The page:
Another way to increase the middle distillate production is to change, at least partly, a HDS catalyst on a nonacidic alumina support to a slightly acidic catalyst. Catalysts of higher activity are still being sought. The higher the activity of the catalyst, the lower the temperature required to obtain a product of given sulfur, nitrogen or metal content in any given boiling range. For the VGO containing a high proportion of residuum, an HDS catalyst usually gives less than 10 Vol % conversion of the 650 F.+ fraction. The conversion of resid components boiling above 1000 F. (1000 F.+) into products boiling at or below 1000 F. (1000 F.-) with the known alumina-based hydrotreating catalysts is achieved primarily by thermal cracking reactions.

A particular difficulty which arises in resid hydroprocessing units employing the currently known catalysts is the formation of insoluble carbonaceous substances (also called sediment) when the conversion is high (above 50 Vol. %). High sediment may cause plugging of reactor or downstream units, such as a fractionation unit. The higher the conversion level for a given feedstock, the greater the amount of sediment formed. This problem is more acute at a low hydrogen pressure and high reaction temperature.

The process of the instant invention employs a catalyst composition comprising about 1.0-6.0, preferably 2.5-3.5 wt. % of an oxide of a Group VIII metal, preferably nickel or cobalt, most preferably NiO, about 12.0 to about 25.0 wt. %, preferably about 12.0 to about 18.0 wt. % of an oxide of molybdenum, most preferably MoO3 and about 0 to about 5.0, preferably 0 to about 1.5 wt. % of an oxide of phosphorus, preferably P2 O5 all supported on a porous alumina support containing about 0 1 to about 10.0 wt. % preferably about 0.5 to about 5.0 wt. % based on the weight of the support, of lithium oxide. Most preferably, the support is gamma alumina. Group VIII, as referred to herein, is Group VIII of the Periodic Table of Elements. The Periodic Table of Elements referred to herein is found on the inside cover of the CRC Handbook of Chemistry and Physics, 55th Ed. (1974-75). Other oxide compounds which may be found in such a catalyst composition include SiO2 (present in less than 2.5 wt. %), SO4 (present in less than 0.8 wt. %), and Na2 O (present in less than 0.1 wt. %). The above-described alumina support may be purchased or prepared by methods well known to those skilled in the art.

Catalyst Preparation

In preparing the catalyst the support containing lithium oxide is impregnated with the requisite amounts of molybdenum oxide and Group VIII metal oxide and, optionally, phosphorus oxide via conventional means known to those skilled in the art to yield a finished catalyst containing a Group VIII metal oxide in the amount of 1.0 to about 6.0 wt. %, preferably about 2.5 to about 3.5 wt. %, molybdenum oxide in the amount of 12.0 to about 25.0 wt. %, preferably 12.0 to about 18.0 wt. % and phosphorus oxide in the amount of about 0 to about 5.0 wt. %, preferably 0 to about 1.5 wt. %.

The Group VIII metal may be iron, cobalt or nickel which is loaded on the support, for example, as a 10-30 wt. %, preferably about 15 wt. % of an aqueous solution of metal nitrate. The preferred metal of this group is nickel which may be employed at about 16 wt. % aqueous solution of nickel nitrate hexahydrate. Molybdenum may be loaded on the support employing, for example, a 10-20 wt. %, preferably about 15 wt. %, of an aqueous solution of ammonium heptamolybdate (AHM). The phosphorus component, when utilized, may be prepared from 85% phosphoric acid.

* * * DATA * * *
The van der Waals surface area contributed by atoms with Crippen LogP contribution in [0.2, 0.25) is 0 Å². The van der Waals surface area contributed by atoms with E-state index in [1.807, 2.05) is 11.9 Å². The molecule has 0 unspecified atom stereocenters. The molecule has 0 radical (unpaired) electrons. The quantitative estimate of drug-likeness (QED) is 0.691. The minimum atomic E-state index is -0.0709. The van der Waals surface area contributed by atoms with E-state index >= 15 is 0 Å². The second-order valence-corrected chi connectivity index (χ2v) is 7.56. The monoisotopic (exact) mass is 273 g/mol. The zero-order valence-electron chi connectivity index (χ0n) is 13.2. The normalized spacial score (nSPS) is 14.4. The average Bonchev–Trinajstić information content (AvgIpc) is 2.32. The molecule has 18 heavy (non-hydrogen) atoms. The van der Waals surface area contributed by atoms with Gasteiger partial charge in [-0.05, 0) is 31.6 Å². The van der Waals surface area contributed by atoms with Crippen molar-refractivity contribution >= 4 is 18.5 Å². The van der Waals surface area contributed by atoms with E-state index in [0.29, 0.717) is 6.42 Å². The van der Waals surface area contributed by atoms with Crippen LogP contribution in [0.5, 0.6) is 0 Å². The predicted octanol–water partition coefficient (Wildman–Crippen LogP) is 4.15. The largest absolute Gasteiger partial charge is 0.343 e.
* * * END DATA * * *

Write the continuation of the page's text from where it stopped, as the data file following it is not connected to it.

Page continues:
The active metals and phosphorus may be loaded onto the catalyst support via pore filling. Although it is possible to load each metal separately, it is preferred to impregnate simultaneously with the Group VIII metal and molybdenum compounds, phosphoric acid, as well as with stabilizers such as hydrogen peroxide and citric acid (monohydrate), when employed. It is preferred that the catalyst be impregnated by filling 95-105%, for example, 97% of the support pore volume with the stabilized impregnating solution containing the requisite amount of metals and phosphorus.

Finally, the impregnated support is oven-dried and then directly calcined preferably at 1000-1150 F. for about 20 minutes to 2 hours in flowing air.

A hydroconversion process, such as a mild hydrocracking process, which preferentially removes sulfur and nitrogen from the converted product stream with components having boiling points less than 1000 F. is desirable in those instances where there is less concern over the quality of the unconverted product stream, but, rather, where the primary concern is the quality of the distillate product from the hydroconversion process. It is well known to those skilled in the art that high heteroatom contents of distillate hydroconversion products have an adverse effect on fluid catalytic cracking of the heavier gas oils (having a boiling point of about 650 F. to about 1000 F.) and that extensive hydrotreating of the distillate streams would be required to meet the strict mandated levels of heteroatoms in distillate fuels. The demands placed upon catalyst compositions make it difficult to employ a single catalyst in a hydroconversion process, such as a mild hydrocracking process, which will achieve effective levels of sulfur and nitrogen removal from the converted product stream having components with boiling points below 1000 F. However, the catalyst employed in the process of the instant invention is capable of achieving such results because the prescribed catalyst has an optimized micropore diameter to overcome the diffusion limitations for hydrotreatment of the converted product molecules but it also does not contain such large macropores that would allow poisoning of the catalyst pellet interior. The catalyst also has a very narrow pore size distribution such that pores with diameters less than 100A are minimized as these pores are easily plugged with contaminants during hydroprocessing. The catalyst employed is characterized by having a total surface area of about 150 to about 210 m2 /g, preferably about 170 to about 200 m2 /g, and a TPV of about 0.50 to about 0.75 cc/g, preferably about 0.60 to about 0.70 m2 /g, with a pore size distribution such that micropores having diameters less than 100A constitute about 5.0 to about 15.0%, micropores having diameters of 100-160A constitute about 70.0 to about 85.0% pores having diameters greater than 160A constitute about 10.0 to about 20.0%, and that macropores having diameters greater than 250A constitute about 1.0 to about 15.0% of the TPV of the catalyst.